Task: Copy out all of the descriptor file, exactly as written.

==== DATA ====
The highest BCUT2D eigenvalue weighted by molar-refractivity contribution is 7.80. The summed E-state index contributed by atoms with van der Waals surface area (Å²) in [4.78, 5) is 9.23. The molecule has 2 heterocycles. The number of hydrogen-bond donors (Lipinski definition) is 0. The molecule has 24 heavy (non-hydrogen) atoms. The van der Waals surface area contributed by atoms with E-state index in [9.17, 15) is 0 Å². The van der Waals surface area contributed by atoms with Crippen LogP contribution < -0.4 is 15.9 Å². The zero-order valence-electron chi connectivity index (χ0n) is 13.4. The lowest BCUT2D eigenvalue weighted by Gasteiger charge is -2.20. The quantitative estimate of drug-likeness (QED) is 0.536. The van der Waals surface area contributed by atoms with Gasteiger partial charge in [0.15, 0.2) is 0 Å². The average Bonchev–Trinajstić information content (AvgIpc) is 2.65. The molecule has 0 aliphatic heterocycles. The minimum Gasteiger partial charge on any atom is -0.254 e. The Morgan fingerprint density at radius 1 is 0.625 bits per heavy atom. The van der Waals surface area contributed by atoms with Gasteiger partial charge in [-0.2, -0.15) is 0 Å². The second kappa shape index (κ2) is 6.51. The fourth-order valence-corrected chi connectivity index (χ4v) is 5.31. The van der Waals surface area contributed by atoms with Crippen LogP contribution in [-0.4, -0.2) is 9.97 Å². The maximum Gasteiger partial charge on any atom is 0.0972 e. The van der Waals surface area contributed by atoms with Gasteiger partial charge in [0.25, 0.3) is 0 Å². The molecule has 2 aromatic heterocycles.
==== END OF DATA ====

The highest BCUT2D eigenvalue weighted by molar-refractivity contribution is 7.80. The summed E-state index contributed by atoms with van der Waals surface area (Å²) in [4.78, 5) is 9.23. The molecule has 2 heterocycles. The number of hydrogen-bond donors (Lipinski definition) is 0. The molecule has 24 heavy (non-hydrogen) atoms. The van der Waals surface area contributed by atoms with E-state index in [9.17, 15) is 0 Å². The van der Waals surface area contributed by atoms with Crippen LogP contribution < -0.4 is 15.9 Å². The zero-order valence-electron chi connectivity index (χ0n) is 13.4. The lowest BCUT2D eigenvalue weighted by Gasteiger charge is -2.20. The quantitative estimate of drug-likeness (QED) is 0.536. The van der Waals surface area contributed by atoms with Gasteiger partial charge in [0.15, 0.2) is 0 Å². The average Bonchev–Trinajstić information content (AvgIpc) is 2.65. The molecule has 0 aliphatic heterocycles. The minimum Gasteiger partial charge on any atom is -0.254 e. The Morgan fingerprint density at radius 1 is 0.625 bits per heavy atom. The van der Waals surface area contributed by atoms with Gasteiger partial charge in [-0.2, -0.15) is 0 Å². The second kappa shape index (κ2) is 6.51. The fourth-order valence-corrected chi connectivity index (χ4v) is 5.31. The van der Waals surface area contributed by atoms with Crippen LogP contribution in [-0.4, -0.2) is 9.97 Å². The maximum Gasteiger partial charge on any atom is 0.0972 e. The van der Waals surface area contributed by atoms with Gasteiger partial charge in [0.25, 0.3) is 0 Å². The molecule has 2 aromatic heterocycles.